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Surfers' paradise

Dixe Wills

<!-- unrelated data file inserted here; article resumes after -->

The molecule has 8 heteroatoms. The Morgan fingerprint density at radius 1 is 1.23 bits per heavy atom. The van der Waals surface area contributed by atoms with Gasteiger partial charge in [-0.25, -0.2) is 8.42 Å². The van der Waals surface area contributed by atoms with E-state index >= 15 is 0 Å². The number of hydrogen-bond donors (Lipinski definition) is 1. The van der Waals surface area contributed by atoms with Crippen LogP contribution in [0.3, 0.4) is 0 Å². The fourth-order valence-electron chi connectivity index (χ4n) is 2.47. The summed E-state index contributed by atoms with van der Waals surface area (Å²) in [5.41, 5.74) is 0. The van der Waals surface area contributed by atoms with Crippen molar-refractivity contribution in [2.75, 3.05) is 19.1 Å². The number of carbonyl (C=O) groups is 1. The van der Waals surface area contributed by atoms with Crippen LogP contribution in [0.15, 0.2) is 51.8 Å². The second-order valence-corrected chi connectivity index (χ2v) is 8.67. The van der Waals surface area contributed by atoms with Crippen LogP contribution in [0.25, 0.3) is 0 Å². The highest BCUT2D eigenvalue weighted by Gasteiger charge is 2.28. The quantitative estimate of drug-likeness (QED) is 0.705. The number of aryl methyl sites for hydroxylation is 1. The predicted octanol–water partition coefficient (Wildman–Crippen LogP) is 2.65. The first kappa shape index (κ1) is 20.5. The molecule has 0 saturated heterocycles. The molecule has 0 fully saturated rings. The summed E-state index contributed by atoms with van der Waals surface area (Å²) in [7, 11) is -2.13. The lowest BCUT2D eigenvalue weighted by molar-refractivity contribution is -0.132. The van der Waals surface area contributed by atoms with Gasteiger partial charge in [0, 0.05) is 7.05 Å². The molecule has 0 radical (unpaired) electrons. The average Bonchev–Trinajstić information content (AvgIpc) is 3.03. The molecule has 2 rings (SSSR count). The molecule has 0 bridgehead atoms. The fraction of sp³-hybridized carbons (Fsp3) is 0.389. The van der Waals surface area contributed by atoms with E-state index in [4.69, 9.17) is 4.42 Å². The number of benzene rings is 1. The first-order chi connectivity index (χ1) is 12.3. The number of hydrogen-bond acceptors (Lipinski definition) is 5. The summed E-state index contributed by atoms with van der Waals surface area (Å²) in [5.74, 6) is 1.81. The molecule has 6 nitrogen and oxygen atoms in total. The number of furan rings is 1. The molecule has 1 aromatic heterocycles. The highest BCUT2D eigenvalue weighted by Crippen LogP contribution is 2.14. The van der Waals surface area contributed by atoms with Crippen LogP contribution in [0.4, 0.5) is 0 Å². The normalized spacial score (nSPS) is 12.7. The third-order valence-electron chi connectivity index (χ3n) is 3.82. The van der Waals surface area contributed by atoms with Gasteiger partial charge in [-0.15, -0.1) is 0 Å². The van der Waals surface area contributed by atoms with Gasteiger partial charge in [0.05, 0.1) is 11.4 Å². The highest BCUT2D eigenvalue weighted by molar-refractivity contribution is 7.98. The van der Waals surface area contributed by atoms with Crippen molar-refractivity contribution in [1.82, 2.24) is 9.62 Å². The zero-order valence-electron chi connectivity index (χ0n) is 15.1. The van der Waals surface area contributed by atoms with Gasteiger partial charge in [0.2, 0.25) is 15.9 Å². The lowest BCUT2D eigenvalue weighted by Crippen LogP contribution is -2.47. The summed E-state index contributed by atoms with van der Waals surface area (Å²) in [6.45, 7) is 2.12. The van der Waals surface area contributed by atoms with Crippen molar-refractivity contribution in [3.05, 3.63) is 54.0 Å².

I had a friend once. He appears in my next book and, for legal reasons, we'll call him Q. He had a girlfriend (who, for different legal reasons, we'll call Corinne Stockheath). Q complained that, if he and Corinne ever argued, she would instantly start to get teary, knowing that he would agree to anything to stop her from crying. However, Ms Stockheath also complained that, if she and Q ever had a disagreement about something - whether or not to buy a new book, for example - he would instantly start to make 'big cow eyes' at her, knowing that she could never refuse him anything when he was in like mode. When it comes to cyberspace, it's easy to spot the less artful ways in which attempts are made to manipulate you: those adverts that leap out and scream BUY THIS NEW THING into your eyes, for example, or those promotions that follow you as you scroll up and down, like the world's neediest and most irritating puppy. You never get that when reading a good old fashioned book, do you? It's the stealthy methods that we need to be most wary of and, of course, by their very nature, they're the ones we're least going to notice. I'm an author, but even I was surprised, while leafing through a website called Dark Patterns (darkpatterns. org), at just how manipulative and underhand certain sites can be. A dozen or more Orwellian-sounding headings catalogue the myriad ways in which the innocent can be duped or controlled - 'Misdirection', 'Disguised Ads', 'Friend Spam', 'Forced Continuity' - the list goes on. Under each rubric, the practices of websites guilty of that particular misdemeanour are unveiled. I'd encourage you to have a gander because it's a real eye-opener. I like to think that readers of this column and indeed any of my other highly-praised work are pretty web savvy, but I'm afraid there's every chance you've been hoodwinked at some point into doing something you neither wanted to do nor were even aware that you were doing. Recently, Facebook admitted to manipulating news feeds to see if a user's state of mind could be altered by receiving mainly positive or negative tidings (surprise, surprise, it could - just as reading a good book can cheer you up). Meanwhile, dating site OKCupid told certain members they were extremely compatible with other members when they were wholly incompatible - just to see what happened. Cyberspace, of course, is no more or less ethical than the world of flesh and blood, so it should come as no surprise to stumble across places where a moral compass is askew. The important thing is not to imagine that it has to be the new normal. It's good to be wise as serpents but let's not become as cynical as [insert your favourite anthropomorphised cynical creature here]. And if, after reading this article, you feel like going out to buy my forthcoming book, that's fine too.